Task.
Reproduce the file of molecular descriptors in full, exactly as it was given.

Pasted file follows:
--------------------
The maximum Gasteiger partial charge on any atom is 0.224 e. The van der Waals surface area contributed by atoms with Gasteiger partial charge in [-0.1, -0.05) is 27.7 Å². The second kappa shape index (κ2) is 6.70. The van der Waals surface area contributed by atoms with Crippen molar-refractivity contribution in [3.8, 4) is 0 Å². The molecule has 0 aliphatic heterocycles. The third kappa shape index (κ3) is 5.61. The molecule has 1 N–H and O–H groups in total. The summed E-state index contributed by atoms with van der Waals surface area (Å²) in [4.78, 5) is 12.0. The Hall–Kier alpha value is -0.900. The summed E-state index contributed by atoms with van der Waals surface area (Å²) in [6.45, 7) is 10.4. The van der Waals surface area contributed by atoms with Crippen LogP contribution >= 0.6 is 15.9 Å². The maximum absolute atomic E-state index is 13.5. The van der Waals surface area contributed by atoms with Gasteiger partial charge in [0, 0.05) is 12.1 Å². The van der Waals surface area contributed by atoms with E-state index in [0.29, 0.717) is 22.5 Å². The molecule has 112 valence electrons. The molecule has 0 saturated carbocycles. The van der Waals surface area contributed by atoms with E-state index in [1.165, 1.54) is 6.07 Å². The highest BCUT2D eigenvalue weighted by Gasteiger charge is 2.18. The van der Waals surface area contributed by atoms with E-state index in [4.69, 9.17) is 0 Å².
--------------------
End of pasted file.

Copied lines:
The maximum Gasteiger partial charge on any atom is 0.224 e. The van der Waals surface area contributed by atoms with Gasteiger partial charge in [-0.1, -0.05) is 27.7 Å². The second kappa shape index (κ2) is 6.70. The van der Waals surface area contributed by atoms with Crippen molar-refractivity contribution in [3.8, 4) is 0 Å². The molecule has 0 aliphatic heterocycles. The third kappa shape index (κ3) is 5.61. The molecule has 1 N–H and O–H groups in total. The summed E-state index contributed by atoms with van der Waals surface area (Å²) in [4.78, 5) is 12.0. The Hall–Kier alpha value is -0.900. The summed E-state index contributed by atoms with van der Waals surface area (Å²) in [6.45, 7) is 10.4. The van der Waals surface area contributed by atoms with Crippen LogP contribution >= 0.6 is 15.9 Å². The maximum absolute atomic E-state index is 13.5. The van der Waals surface area contributed by atoms with Gasteiger partial charge in [0, 0.05) is 12.1 Å². The van der Waals surface area contributed by atoms with E-state index in [0.29, 0.717) is 22.5 Å². The molecule has 112 valence electrons. The molecule has 0 saturated carbocycles. The van der Waals surface area contributed by atoms with E-state index in [1.165, 1.54) is 6.07 Å². The highest BCUT2D eigenvalue weighted by Gasteiger charge is 2.18. The van der Waals surface area contributed by atoms with E-state index in [4.69, 9.17) is 0 Å².